What was it about that obnoxious, obstreperous and obstinate
obstetrician? Why did she keep obstructing me with her obsolete
and obvious observations? Her obscene and obdurate obsession
with the obscure would soon obligate me to obtain an order to
The obvious common factor in many of the words in the preceding
paragraph is the word fragment ob; even without knowing
immediately what it might mean, many of the words carry a suggestion
of contrariness, subtraction, or burden. Can we say any more
than that, though?
The prefix ob comes from Latin; of course it comes as a prefix
of a Latin root, and so we have to know both the meaning of ob
and of the Latin root word to try to work out the etymology of a given
In many "ob-words", the prefix has a meaning of "contrary",
"against", or even "across from". Thus,
obstacle has the root stare or "stand still",
so an obstacle "stands against" one; the Latin phrase
Nihil obstat, was used by the Catholic Church to indicate
that a book had nothing objectionable; the phrase
literally means "nothing against-standing".
obstruct has the root struere or "pile up",
so an obstruction is "piled up against" one; similarly, an
obstruent consonant is a consonantal sound made by
obstructing the flow of air.
obstinate has the root stinare or "stand" or "persist",
so an obstinate person "persists against" one;
obdurate (obduracy) has the root durare or "harden", so an obdurate
person is "hard against" one;
object has the root iacere or "throw", so to object is
to "throw against" one;
obtuse has the root tundere or "beat" or "pound",
so an obtuse thing has been "beaten against", and includes the
related word obtund;
obstreperous has the root strepere or "make noise", so
an obstreperous person "makes noise against" one;
obstetrics has the root stare or "stand",
so an obstetrician "stands across from" the woman giving birth;
obfirm has the root firm or "harden", and to
obfirm something is to harden its resistance;
obfuscate has the root fuscare or "darken", so to
obfuscate is to "bring darkness onto" something;
obscure has the root scurus or "cover", so to
obscure is to "cover over" something;
obnoxious has the root noxius or "harmful", so to be
obnoxious is to "bring injury to" something;
oblate has the root latus which is the past participle
of ferre, a word for "carry", and so an oblate object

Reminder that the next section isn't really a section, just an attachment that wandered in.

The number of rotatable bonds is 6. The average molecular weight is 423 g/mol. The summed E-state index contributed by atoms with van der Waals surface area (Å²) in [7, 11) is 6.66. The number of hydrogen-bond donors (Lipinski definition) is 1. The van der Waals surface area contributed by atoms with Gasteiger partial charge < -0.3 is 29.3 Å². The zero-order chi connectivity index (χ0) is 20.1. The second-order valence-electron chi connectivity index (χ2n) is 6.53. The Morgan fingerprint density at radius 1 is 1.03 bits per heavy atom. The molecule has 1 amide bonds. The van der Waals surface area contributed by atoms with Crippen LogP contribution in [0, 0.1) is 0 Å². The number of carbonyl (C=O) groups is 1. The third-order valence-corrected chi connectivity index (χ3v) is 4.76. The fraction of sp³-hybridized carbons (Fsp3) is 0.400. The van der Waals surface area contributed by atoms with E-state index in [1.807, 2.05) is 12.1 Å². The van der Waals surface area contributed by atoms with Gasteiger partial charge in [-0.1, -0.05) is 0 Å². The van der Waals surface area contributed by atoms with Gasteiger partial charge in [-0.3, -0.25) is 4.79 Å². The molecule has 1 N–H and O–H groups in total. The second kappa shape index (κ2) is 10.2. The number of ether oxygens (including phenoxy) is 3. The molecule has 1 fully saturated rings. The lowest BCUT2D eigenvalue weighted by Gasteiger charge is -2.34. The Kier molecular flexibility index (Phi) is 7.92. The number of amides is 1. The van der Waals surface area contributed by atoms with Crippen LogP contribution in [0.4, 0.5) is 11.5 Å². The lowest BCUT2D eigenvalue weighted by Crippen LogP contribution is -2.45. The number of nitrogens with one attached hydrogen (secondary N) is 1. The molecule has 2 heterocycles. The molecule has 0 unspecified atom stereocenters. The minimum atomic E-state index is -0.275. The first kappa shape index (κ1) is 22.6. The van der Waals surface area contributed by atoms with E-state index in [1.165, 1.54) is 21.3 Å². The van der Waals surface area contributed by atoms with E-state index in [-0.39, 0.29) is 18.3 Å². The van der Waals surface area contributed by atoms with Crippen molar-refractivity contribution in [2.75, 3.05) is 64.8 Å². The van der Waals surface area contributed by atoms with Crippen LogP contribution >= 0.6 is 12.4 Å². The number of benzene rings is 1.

has been "carried toward" something - this word is used to describe
a sphere that has been somewhat squeezed or flattened between
obligate has the root ligare or "bind", and to obligate
someone is to "bind them to" some requirement;
obituary has the root itire or ire, meaning
"to go", and comes from a phrase meaning "to meet (come across)
obloquy has the root loqui, meaning "to speak",
and so obloquy is "speech against" something.
obverse has the root vertere meaning "to turn" and so
the obverse is "turned toward" one (and the reverse is not!);
obliterate has the root litera meaning "letter", and
suggests rubbing out the letters of a document; a second suggested
etymology refers to the root oblivisci, meaning "to forget";
oubliette comes to English from French, but has the same
etymology as obliterate; an oubliette is a horrible type of deep, thin
dungeon with an opening at the top, in which you can toss someone
that you more or less want to "forget about";
obtect has the root tegere meaning "cover", and
describes wings or other appendages on a butterfly or moth that
have been covered over by a secretion that forms a shell or case.
obtenebrate has the root tenebere meaning "darken", and
means to cast a shadow over something;
obtrude has the root trudere meaning "to thrust", and
something is obtrusive when it "pushes against" one.
obvention has the root venire meaning "to come", and
means an incidental occurrence, something that "comes across"
obumbrate shares the root "umbra" with "umbrella" and "penumbra",
and means to "overshadow".
obvious and obviate have the root via meaning
"road" or "path"; something is obvious when it is right there in
your path; to obviate a difficulty is to find a way across
or around it;
obsession has the root sidere meaning "to besiege",
and an obsession is something that besieges you;
obambulate has the root ambulare or "walk",
and means to walk around something.
obrotund has the meaning of being originally rounded, but
obbligato has the root ligare or "bind", and an obbligato
is a musical direction indicating that a certain portion of the music